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Curriculum Studies, Selected Works

Learning, Curriculum and Life Politics: the selected works of Ivor F. Goodson

Becoming a School Subject

The perceived problems encountered by school geography were used as an argument for change. The change then moved in those directions most likely to satisfy geography's aspiration for the full acceptance as a first rank academic discipline in universities and sixth forms. The changes emanating from universities were partly mediated through the Geographical Association to the schools. At stages where the gap between the two widened, the Association was always on hand to warn against too rapid redefinition and to exhort teachers to change and to encourage their re-training. In recent years fears about 'new geography' seem to have subsided and a period of consolidation has set in. Of the Cambridge base of Chorley and Haggett it was recently written, by David Walker, himself a protagonist: 'The academic revolution of quantification which has battered traditional scholarship in fields like economic history and linguistics has taken its toll in geography in recent years, but the Cambridge department which Professor Darby took over in 1966 remains on even keel. The tripos system continues to offer a fine balance of specialization and liberal education'.

Perceptions of the subject as being in crisis have considerably mellowed. A professor, who is on the Executive Committee and past holder of a number of positions in the Geographical Association stated: 'I see geography traditionally as a core to understand why places are as they are' but said of the present condition of geography: 'It isn't in flux... there is no end to the subject... of course the techniques by which you advance the subject will change... if the present emphasis on quantitative techniques helps our preciseness who could deny that it is an advance within the subject'.

Ultimately the reconciliation with new geography was closely linked with geography's long aspiration to be viewed as a scientific discipline. In a previous decade Professor Wooldridge had written a book on The Geographer as Scientist, but in 1970 Fitzgerald, reviewing the implications of new geography for teaching wrote: 'The change which many think is at the heart of geography is that towards the use of the scientific method in approaching problems'. Similarly, M. Yeates wrote: 'Geography can be regarded as a science concerned with the rational development and testing of theories that explain and predict the spatial distribution and location of various characteristics on the surface of the earth'.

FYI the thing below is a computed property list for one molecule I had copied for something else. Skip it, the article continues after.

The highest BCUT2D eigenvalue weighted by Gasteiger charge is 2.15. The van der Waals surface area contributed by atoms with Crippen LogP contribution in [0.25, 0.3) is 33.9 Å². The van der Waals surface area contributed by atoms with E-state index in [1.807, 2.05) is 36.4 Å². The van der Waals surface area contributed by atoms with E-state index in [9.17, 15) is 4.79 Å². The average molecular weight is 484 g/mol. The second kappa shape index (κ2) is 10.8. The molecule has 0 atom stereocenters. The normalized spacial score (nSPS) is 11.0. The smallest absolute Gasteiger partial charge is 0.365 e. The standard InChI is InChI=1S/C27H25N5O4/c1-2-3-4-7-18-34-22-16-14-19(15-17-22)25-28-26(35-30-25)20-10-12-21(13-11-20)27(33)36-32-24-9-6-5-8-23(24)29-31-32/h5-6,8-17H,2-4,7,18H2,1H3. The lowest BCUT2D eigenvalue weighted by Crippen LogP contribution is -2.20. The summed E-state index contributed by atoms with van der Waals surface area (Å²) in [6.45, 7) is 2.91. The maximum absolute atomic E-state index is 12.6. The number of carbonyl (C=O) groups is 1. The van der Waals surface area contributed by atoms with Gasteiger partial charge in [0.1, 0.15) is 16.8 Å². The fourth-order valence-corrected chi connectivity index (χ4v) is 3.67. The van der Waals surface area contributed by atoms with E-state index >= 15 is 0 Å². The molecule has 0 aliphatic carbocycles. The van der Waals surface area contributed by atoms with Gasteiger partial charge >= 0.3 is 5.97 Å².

At the twenty-first International Geographic Congress at New Delhi in 1968, Professor Norton Ginsburg identified social science as the 'fraternity' to aspire to. He saw: 'the beginnings of a new age for human geography as a fully-fledged member of the social science fraternity... the future of geography as a major research discipline will, I submit, be determined on the intellectual battlefields of the universities, where competition and conflict are intense; and where ideas are the hallmark of achievement'. He considered that 'research has moved rapidly, albeit erratically, towards the formulation of general propositions and theories of organization and behaviour and away from preoccupation with patterns per se. In this sense geography's internal organization and intellectual apparatus have come to resemble those of the social sciences, whereas formerly they were markedly at variance with them'. Hence by 1970, geography had finished its 'long march' to acceptance as an academic discipline; from now on its future would indeed be determined not in the school classroom but on 'the intellectual battlefields of the universities'.

  1. op. cit., Walker, p. 6.
  2. Interview Geography Professor, (14.12.78).
  3. Wooldridge, S.W. (1956) The Geographer as Scientist, London: Nelson.
  4. Fitzgerald, B.P. (1973) 'Scientific method, quantitative techniques and the teaching of geography', in Walford (Ed), op. cit., p. 85.
  5. Yeates, M.H. (1968) An Introduction to Quantitative Analysis in Economic Geography, New York: McGraw-Hill, p. 1.
  6. Ginsburg, N. (1969) 'Tasks of geography', Geography, 54, pp. 403-404.
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  • Date of publication: 15/09/2005
  • Number of pages (as Word doc): 272
  • Publisher: Routledge
  • Subject:
    Curriculum Studies, Narrative Theory
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  • Appears in:
    Learning, Curriculum and Life Politics: the selected works of Ivor F. Goodson
  • Number of editions: 1
  • Paperback
  • Price of book: £27.99
  • ISBN: 978-0-415-35220-8
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